All Good Things...
Warning: This review contains spoilers. Not that it matters because you’ve seen it anyway.
Here it is, then. The culmination of an unprecedented run of rapid release blockbusters – 21 films over 11 years, scooping $20b at the box office. A feat, in franchise terms, that’s never been bettered. What was the model for this boon for the film industry? Episodic television from a less demanding age; a paradigm that once adopted boxes in movie studios and reduces risk taking in the long run. Thus, Avengers: Endgame is an illusion worthy of Doctor Strange. It appears to be a high watermark for blockbuster filmmaking, whereas in truth it’s the point said water breaks and rolls back; a staging post to a dry and dispiriting 2020s, when the best new movies will be on streaming services watched alone and naked by attentive cineastes.
This requiem for movies is a lament for another day, however. We must hope the gargantuan cast of the MCU dust off their funeral apparel and turn up, as they did for Tony Stark’s send off (which doubles as a goodbye to the series’ only real charismatic character). For now, let’s talk about how good Marvel’s endgame is. Is it a worthy cap, pun intended, on a decade’s breezy and colourful storytelling? No. Does it encompass the series’ strengths and weaknesses? Yes. Overall, are we entertained? We are, but not as effortlessly as we might have hoped.
The MCU has always been one generation’s tribute to the genre filmmaking of their youth – the movies of the long 80s (1977- 1991 or thereabouts) from which they’ve robbed iconography, plot points and story ideas. Endgame is bold enough to acknowledge this fact. After the Avengers find Thanos and learn he’s destroyed the infinity stones, they kill him and endure a barren a five years in which the world mourns its dead. Scott Lang, Ant-Man to his friends, emerges from his quantum limbo and learns of the apocalypse. His survival suggests a solution – time travel using the quantum realm. How will it work? No one, including the filmmakers know, but thanks to Pym’s knowledge of Back to the Future and other useful reference points, he’s got a few preconceptions – ideas Stark, Banner and the like shoot down.
This, it turns out, is the point the movie turns from an emotional and compelling spectacle; the bedrock of an engaging first hour; into the worst kind of schlock. Later, we lament characters rubbished the likes of Back of the Future and Bill and Ted, because those movies had the intelligence to establish clear rules on the use of time travel and stick to them; a pre-requisite for using this particular and potentially problematic storytelling device.
One piece of time travel storytelling cited by the filmmakers, but not the characters, is the Star Trek: The Next Generation finale, “All Good Things” – a story centred on visiting the past to save the future. But there too, despite it being a tale, like Endgame, built on technobabble, was a clear set of parameters that structured the plot. There’s no such clarity here and the result is a messy middle section that fulfils the corporate check list requirements of referencing past films and allowing key characters to be reunited with lost loved ones, but kills the movie stone dead.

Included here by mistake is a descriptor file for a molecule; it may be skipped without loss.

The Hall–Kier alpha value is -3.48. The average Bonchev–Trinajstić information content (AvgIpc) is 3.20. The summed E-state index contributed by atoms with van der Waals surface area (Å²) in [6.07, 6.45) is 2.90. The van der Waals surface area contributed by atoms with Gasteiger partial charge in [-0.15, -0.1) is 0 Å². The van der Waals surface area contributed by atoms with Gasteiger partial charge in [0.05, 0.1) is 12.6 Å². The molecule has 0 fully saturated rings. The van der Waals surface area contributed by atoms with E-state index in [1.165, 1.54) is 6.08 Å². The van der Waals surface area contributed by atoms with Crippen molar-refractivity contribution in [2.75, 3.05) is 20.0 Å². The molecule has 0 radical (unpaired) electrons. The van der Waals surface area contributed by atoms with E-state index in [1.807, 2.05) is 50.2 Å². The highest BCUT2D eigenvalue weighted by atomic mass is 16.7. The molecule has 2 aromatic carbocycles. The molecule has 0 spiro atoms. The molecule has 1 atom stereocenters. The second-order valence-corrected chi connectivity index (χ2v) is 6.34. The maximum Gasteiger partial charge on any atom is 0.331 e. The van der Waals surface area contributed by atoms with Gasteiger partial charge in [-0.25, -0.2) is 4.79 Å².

Back to the Future made it simple. You don’t overwrite previous movies – they’re banked, so just work around them. Endgame botches its opportunity to make a clear set of dos and don’ts, perhaps because writers Christopher Markus and Stephen McFeely couldn’t work out a way to reconcile the story’s audience pleasing requirements with its storytelling complications.
Thus, it should be a problem that Thanos is killed in the overwrought climax, because this is a past iteration of a character who will die later in said character’s chronology – in fact the entirety of Infinity War relies on him doing so. It should be a problem that Karen Gillan’s Nebula kills her past self, as this would surely wipe out her present self? Gamora can be saved from her fate by pulling her into the present from the past, but poor Black Widow is irretrievable. And that’s just the rudiments of the plot. We won’t talk about the technobabble inelegantly cited in a bid to hold it all together – the equivalent of taking out an airplane’s jackscrews and replacing them with chewing gum.
It’s a shame the movie’s bogged down with this head scratching and terminal abdication of storytelling responsibility, because it makes what should have been a rousing final third senseless; just white noise. Amongst all the sound and fury, Robert Downey Jr says goodbye to the series that revitalised him, and may need to again someday, and Chris Evans retires. In other news, and perhaps the one light at the end of the tunnel, the newly restored Guardians of the Galaxy – just don’t think too hard about how they’ve been restored – are joined by Chris Hemsworth’s Thor, who in one of the movie’s best choices, has been temporarily transformed into an all-powerful version of The Dude from The Big Lebowski – paunch, beer, grey sweater and all.
Whether this is the MCU’s peak or not will depend on how risk averse it is going forward. Endgame tells us that the more bogged down the filmmakers get with character crossovers, the less focused they become. Story, not atmosphere, should be Marvel’s focus in their next phase – and original stories please, not those half-heartedly reheated from the VHS collections of the eager directors-for-hire.
If greater heft and consistency is achieved, the franchise may yet prosper while all around it – you know, movies for adults – turns to ash. If not, now would probably be a good time to say thanks for the gags and the distraction, but goodbye.